Imp Bottle
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“This is the bottle,” said the man; and, when Keawe laughed, “You do not
believe me?” he added. “Try, then, for yourself. See if you can break

So Keawe took the bottle up and dashed it on the floor till he was weary;
but it jumped on the floor like a child’s ball, and was not injured.

“This is a strange thing,” said Keawe. “For by the touch of it, as well
as by the look, the bottle should be of glass.”

“Of glass it is,” replied the man, sighing more heavily than ever; “but
the glass of it was tempered in the flames of hell. An imp lives in it,
and that is the shadow we behold there moving: or so I suppose. If any
man buy this bottle the imp is at his command; all that he desires—love,
fame, money, houses like this house, ay, or a city like this city—all are
his at the word uttered.

The Bottle Imp Robert Louis Stevenson

Basic Information

The imp bottle originates in a short story called The Bottle Imp written by Robert Louis Stevenson which centers around a bottle, originally sold to Prester John by The Devil, which contains an Imp capable of granting any wish made by the bottle's owner.

There are a couple of catches - firstly, the imp has a nasty way of granting the wishes1 and secondly unless the owner of the bottle sells it for less than he paid for it2 then he goes straight to Hell upon death. Also, the imp objects to being passed on, and usually inflicts some parting curse on the seller.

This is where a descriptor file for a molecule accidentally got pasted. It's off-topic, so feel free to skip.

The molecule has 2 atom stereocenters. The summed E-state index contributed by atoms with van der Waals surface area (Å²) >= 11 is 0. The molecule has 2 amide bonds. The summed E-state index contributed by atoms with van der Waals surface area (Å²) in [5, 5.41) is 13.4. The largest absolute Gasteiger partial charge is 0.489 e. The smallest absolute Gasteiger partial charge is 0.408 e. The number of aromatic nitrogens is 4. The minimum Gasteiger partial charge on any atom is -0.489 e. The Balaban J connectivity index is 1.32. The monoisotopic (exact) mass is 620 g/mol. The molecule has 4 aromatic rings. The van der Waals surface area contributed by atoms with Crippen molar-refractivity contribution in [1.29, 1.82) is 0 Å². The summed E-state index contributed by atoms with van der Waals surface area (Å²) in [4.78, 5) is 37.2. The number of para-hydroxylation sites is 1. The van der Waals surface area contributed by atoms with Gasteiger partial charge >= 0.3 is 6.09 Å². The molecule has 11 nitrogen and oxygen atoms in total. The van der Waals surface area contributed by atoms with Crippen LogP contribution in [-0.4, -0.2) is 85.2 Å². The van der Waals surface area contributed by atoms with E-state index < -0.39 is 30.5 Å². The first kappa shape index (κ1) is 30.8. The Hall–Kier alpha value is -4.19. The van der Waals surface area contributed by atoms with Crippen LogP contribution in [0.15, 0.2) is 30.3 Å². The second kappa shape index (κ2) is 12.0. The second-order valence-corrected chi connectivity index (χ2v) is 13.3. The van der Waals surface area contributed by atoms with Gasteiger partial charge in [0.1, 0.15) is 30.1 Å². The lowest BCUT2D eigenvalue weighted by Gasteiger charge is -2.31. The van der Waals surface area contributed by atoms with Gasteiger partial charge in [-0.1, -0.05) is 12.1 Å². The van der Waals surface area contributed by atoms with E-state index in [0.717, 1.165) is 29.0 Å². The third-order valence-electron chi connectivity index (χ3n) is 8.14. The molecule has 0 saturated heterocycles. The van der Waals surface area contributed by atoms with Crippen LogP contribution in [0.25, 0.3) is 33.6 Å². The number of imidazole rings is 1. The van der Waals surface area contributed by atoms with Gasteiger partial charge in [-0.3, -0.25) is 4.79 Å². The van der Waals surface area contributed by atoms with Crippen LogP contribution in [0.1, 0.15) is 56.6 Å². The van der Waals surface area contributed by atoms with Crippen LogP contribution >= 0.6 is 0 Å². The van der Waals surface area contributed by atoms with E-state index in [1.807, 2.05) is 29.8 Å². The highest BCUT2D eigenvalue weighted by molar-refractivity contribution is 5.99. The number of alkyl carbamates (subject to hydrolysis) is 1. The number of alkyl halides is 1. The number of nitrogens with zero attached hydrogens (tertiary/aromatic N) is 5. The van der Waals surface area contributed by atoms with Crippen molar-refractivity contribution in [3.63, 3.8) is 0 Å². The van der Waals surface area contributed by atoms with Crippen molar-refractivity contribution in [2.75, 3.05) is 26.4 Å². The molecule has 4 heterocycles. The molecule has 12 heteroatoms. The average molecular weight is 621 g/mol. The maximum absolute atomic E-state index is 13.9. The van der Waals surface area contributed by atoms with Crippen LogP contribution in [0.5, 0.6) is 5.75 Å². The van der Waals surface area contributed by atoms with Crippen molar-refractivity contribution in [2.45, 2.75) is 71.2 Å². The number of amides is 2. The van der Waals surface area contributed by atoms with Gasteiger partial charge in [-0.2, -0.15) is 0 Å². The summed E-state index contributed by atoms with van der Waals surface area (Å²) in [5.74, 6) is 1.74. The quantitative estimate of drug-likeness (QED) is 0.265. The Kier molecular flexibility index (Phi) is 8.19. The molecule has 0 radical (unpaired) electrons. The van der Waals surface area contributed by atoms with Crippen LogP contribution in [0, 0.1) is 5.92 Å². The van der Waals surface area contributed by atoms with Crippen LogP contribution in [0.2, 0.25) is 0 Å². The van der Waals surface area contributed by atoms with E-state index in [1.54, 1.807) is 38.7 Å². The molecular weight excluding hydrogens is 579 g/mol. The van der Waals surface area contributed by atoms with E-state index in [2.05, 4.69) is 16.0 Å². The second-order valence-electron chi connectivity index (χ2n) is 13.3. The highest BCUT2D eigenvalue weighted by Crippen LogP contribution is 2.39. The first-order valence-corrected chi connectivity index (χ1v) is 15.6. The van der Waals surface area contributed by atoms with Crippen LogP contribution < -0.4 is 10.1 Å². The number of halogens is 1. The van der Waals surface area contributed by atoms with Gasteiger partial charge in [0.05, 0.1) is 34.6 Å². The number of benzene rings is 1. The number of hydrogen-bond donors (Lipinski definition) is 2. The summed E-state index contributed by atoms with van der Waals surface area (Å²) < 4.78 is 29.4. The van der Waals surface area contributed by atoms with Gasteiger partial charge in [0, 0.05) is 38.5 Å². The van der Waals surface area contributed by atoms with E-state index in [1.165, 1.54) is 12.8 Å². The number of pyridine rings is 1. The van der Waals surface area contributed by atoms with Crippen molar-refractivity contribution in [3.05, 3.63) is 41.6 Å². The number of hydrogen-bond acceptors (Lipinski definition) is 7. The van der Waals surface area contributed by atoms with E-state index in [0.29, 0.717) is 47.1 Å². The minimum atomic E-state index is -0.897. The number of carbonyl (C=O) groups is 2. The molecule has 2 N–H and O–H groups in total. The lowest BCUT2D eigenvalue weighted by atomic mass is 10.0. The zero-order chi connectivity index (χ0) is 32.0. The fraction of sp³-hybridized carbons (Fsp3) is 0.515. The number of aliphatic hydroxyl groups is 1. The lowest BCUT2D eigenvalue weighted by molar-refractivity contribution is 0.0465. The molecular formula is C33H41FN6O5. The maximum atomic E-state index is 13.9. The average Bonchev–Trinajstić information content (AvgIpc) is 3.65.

The story ends with the bottle in the possession of a man who has lived such an evil life that he considers himself damned anyway … which might well mean that the bottle has shot its bolt and is no longer an issue - especially given that he had paid so little for it that it could not be re-sold. But somehow it seems unlikely that the Devil would let things rest at that.

With the whole concept of a wish-granting supernatural being imprisoned in a bottle in mind, this may be a variant on the "bottled djinn" of Middle Eastern myth.


Original text at Project Gutenburg - title is on the preceeding page.

Game and Story Use

  • For a good theological fit the buyer must purchase the bottle in full knowledge of the curse, thus preventing easy repentance.
  • This is a good model for cursed magical items - although a smart GM wouldn't allow such a powerful item into play without the monkey's paw aspect, a less powerful one could be free of side effects but just as much of a hot potato.
  • PCs are unlikely to take 'damnation upon death' seriously because it doesn't alter their in-game stats. Change that by making their hell-bound nature obvious (e.g. with an aversion to consecrated objects and places) and/or by having their damnation prevent resurrection magic from working.
  • The easiest way to get it back into play would be to lift the coin-only restriction … but even without that, inflation might give it another century or so of malevolence.
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